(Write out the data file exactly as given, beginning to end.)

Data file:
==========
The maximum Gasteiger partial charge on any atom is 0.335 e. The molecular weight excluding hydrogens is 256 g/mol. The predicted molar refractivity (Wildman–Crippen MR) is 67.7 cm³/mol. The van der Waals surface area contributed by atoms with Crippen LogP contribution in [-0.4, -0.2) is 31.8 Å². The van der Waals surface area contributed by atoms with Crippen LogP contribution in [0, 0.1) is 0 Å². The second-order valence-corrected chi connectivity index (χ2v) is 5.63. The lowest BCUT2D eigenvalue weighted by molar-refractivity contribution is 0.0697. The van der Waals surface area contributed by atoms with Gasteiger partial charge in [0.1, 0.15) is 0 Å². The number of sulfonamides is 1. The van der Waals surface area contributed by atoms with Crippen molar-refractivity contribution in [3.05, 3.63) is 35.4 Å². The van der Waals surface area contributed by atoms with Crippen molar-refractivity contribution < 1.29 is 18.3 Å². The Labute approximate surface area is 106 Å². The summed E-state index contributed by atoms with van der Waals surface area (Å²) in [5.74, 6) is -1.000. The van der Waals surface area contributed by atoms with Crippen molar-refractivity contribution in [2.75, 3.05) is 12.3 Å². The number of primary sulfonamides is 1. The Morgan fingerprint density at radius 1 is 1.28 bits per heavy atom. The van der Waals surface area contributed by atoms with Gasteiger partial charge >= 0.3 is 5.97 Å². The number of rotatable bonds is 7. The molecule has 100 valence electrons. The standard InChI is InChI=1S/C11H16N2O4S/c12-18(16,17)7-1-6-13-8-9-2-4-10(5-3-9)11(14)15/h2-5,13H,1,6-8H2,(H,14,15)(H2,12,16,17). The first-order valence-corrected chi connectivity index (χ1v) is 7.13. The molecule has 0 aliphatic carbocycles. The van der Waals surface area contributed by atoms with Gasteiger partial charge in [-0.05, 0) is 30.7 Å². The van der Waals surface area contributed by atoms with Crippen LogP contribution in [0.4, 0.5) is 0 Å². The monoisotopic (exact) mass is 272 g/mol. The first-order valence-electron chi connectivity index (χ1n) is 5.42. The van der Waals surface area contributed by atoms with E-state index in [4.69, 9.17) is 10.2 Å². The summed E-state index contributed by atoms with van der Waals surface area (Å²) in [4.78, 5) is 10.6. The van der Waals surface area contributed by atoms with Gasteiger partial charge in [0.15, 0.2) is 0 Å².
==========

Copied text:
The maximum Gasteiger partial charge on any atom is 0.335 e. The molecular weight excluding hydrogens is 256 g/mol. The predicted molar refractivity (Wildman–Crippen MR) is 67.7 cm³/mol. The van der Waals surface area contributed by atoms with Crippen LogP contribution in [-0.4, -0.2) is 31.8 Å². The van der Waals surface area contributed by atoms with Crippen LogP contribution in [0, 0.1) is 0 Å². The second-order valence-corrected chi connectivity index (χ2v) is 5.63. The lowest BCUT2D eigenvalue weighted by molar-refractivity contribution is 0.0697. The van der Waals surface area contributed by atoms with Gasteiger partial charge in [0.1, 0.15) is 0 Å². The number of sulfonamides is 1. The van der Waals surface area contributed by atoms with Crippen molar-refractivity contribution in [3.05, 3.63) is 35.4 Å². The van der Waals surface area contributed by atoms with Crippen molar-refractivity contribution < 1.29 is 18.3 Å². The Labute approximate surface area is 106 Å². The summed E-state index contributed by atoms with van der Waals surface area (Å²) in [5.74, 6) is -1.000. The van der Waals surface area contributed by atoms with Crippen molar-refractivity contribution in [2.75, 3.05) is 12.3 Å². The number of primary sulfonamides is 1. The Morgan fingerprint density at radius 1 is 1.28 bits per heavy atom. The van der Waals surface area contributed by atoms with Gasteiger partial charge >= 0.3 is 5.97 Å². The number of rotatable bonds is 7. The molecule has 100 valence electrons. The standard InChI is InChI=1S/C11H16N2O4S/c12-18(16,17)7-1-6-13-8-9-2-4-10(5-3-9)11(14)15/h2-5,13H,1,6-8H2,(H,14,15)(H2,12,16,17). The first-order valence-corrected chi connectivity index (χ1v) is 7.13. The molecule has 0 aliphatic carbocycles. The van der Waals surface area contributed by atoms with Gasteiger partial charge in [-0.05, 0) is 30.7 Å². The van der Waals surface area contributed by atoms with Crippen LogP contribution in [0.4, 0.5) is 0 Å². The monoisotopic (exact) mass is 272 g/mol. The first-order valence-electron chi connectivity index (χ1n) is 5.42. The van der Waals surface area contributed by atoms with E-state index in [4.69, 9.17) is 10.2 Å². The summed E-state index contributed by atoms with van der Waals surface area (Å²) in [4.78, 5) is 10.6. The van der Waals surface area contributed by atoms with Gasteiger partial charge in [0.15, 0.2) is 0 Å².